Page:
RICHARD NIXON IS COMING ON STRONG. AFTER A DECADE of ignominious forced retirement following the disgrace of the Watergate scandal, the old warrior is now back, writing books and articles, advising the President's advisers, meeting foreign heads of state, and granting carefully selected television and print interviews.
And what he has to say may confound the expectations of his many detractors. For in this incarnation, Richard Nixon reminds not of the vindictiveness of enemies lists, the obstruction of justice, or the break-in of a psychiatrist's office perpetrated by "plumbers" on his staff, but rather of the grander shifts of foreign policy in what he views as the pursuit of global peace.
The new Nixon is Nixon as he would prefer to be remembered. His latest book, The Real Peace, is a defense of his policy of détente with the Soviet Union and summit meetings between the superpower leaders.
What is more surprising, the Nixon Administration, scorned for so long, is also coming in for more favorable treatment by some commentators.
A small but growing number of historians, scholars, and even rival politicians are beginning to re-examine the Nixon era and to challenge the view commonly held of Nixon as a failed President, the most disgraced chief executive in American history.
Nixon in his reemergence remains totally unrepentant about his Administration, which he insists was a glorious one despite some excesses here and there. And even some victims of those excesses, such as former Senator George S. McGovern, his 1972 opponent for the presidency, acknowledge that the Nixon era looks better with the passage of time.
"In dealing with the two major Communist powers, Nixon probably had a better record than any President since World War Two," McGovern noted in a recent interview with the Los Angeles Times. "He put us on the course to practical working relationships with both the Russians and Chinese," an achievement which "stands in sharp contrast to the rigid, unyielding, backward-looking approach that Reagan takes toward all Communist regimes."
Reagan's foreign policy appears to be the major cause of the current reappraisal of Nixon. "Nixon is beginning to look better and more interesting after three years of Reagan," noted Jonathan M. Wiener, a historian at UC Irvine, "even among younger historians who were influenced by the anti — Vietnam War movement."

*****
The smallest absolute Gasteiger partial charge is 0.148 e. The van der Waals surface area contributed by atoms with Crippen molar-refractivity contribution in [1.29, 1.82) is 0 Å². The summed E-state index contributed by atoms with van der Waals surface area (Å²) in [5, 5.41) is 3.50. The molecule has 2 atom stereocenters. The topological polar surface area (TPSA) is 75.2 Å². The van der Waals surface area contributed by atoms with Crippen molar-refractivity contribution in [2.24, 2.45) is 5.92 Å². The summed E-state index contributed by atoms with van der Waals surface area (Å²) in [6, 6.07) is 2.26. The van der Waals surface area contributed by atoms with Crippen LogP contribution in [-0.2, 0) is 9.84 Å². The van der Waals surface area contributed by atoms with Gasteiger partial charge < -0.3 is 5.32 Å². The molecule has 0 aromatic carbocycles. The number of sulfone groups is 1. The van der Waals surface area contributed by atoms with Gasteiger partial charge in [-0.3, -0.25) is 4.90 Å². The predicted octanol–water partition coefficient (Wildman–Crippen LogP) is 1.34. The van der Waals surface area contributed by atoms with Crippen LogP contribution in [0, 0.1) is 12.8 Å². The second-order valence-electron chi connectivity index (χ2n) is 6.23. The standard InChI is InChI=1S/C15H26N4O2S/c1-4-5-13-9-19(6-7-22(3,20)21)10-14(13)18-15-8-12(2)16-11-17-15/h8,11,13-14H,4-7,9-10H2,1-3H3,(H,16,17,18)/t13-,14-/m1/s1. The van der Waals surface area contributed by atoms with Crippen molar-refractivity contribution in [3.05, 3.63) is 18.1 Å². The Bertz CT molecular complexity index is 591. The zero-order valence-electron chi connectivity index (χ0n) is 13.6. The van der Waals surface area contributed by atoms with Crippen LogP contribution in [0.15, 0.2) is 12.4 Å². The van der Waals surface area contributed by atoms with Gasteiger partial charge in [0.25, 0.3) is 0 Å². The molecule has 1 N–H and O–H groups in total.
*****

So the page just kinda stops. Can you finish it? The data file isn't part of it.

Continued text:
"History is all relative, and if you compare him to the current occupant of the White House, especially in his handling of foreign affairs, it's no wonder to me there's a nostalgia for Nixon at the helm," observed Robert Sam Anson, author of a forthcoming book about Nixon. Anson said his book "is not an apologia for the bad things he did," but he added that Nixon "did a number of undeniably good things that have been forgotten. He negotiated the first and only strategic arms limitation treaty, the opening to China. He ended the war, ended the draft; the eighteen-year-old vote came under his presidency. He did a lot of good things and they all got swept away by Watergate."
Author Harrison E. Salisbury, who has been critical of Nixon in the past, after reading an advance copy of The RealPeace, wrote to the former President and hailed his "vision" as "superb." Salisbury added, "As a primer for the country, and President Reagan, I cannot imagine a better [one]."
Nixon's foreign policy achievements are the focus of the current reappraisal, though some commentators also praise aspects of his domestic policy, especially his establishment of the Environmental Protection Agency and his efforts to reform the welfare system.
But other scholars and politicians still contend that however sound some aspects of Nixon's foreign policy were, they are not enough to brighten his tarnished image.
"To say that Nixon had the sensible and obvious view, shared by my thirteen-year-old daughter though unfortunately not by the incumbent President, that we must deal with the Soviets, is not sufficient to absolve him of the abuses of power represented by Watergate," John D. Anderson, the former Republican congressional leader and Independent presidential candidate, said in an interview.
That more critical view continues to dominate both journalistic and academic circles, where the memory of Watergate defines the man. In what remains one of the oddest chapters in American history, this President who had left his mark, as few have, on American foreign policy and who continues to be prolific in his pronouncements, has become, in some quarters, very much a non-person — more the perpetrator of a scandal to be forgotten than the architect of a policy to be studied.
Although without much honor in his own country, Nixon continues to be admired abroad. Georgy A. Arbatov, a member of the Soviet Communist Party's Central Committee and an expert on the United States, said in an interview last year that the Soviets consider Nixon to be the most effective post-war President.
Many Western Europeans share that view. "The Europeans always had a much higher opinion of Nixon than did the Americans, and looked upon Watergate more as a bagatelle than a crime," observed foreign policy expert Ronald Steel. "It's a difference of historical background. The Europeans are used to this sort of thing."
Since he left office, Nixon also has made several visits to China, each time receiving accolades for having opened the door to U.S.-China relations in 1972. The Chinese, who have never shown any interest in Watergate, explain their admiration for the former President by quoting an old Chinese proverb, "When drinking the water, don't forget those who dug the well."
Nixon's standing is also high in the Middle East. When Egyptian President Anwar Sadat was assassinated in October 1981, Nixon — along with former Presidents Jimmy Carter and Gerald R. Ford — represented the United States at his funeral. He then made an eight-day trip to Saudi Arabia, Jordan, Morocco, and Tunisia and, on his return, he issued a statement urging direct negotiations between the United States and the Palestine Liberation Organization.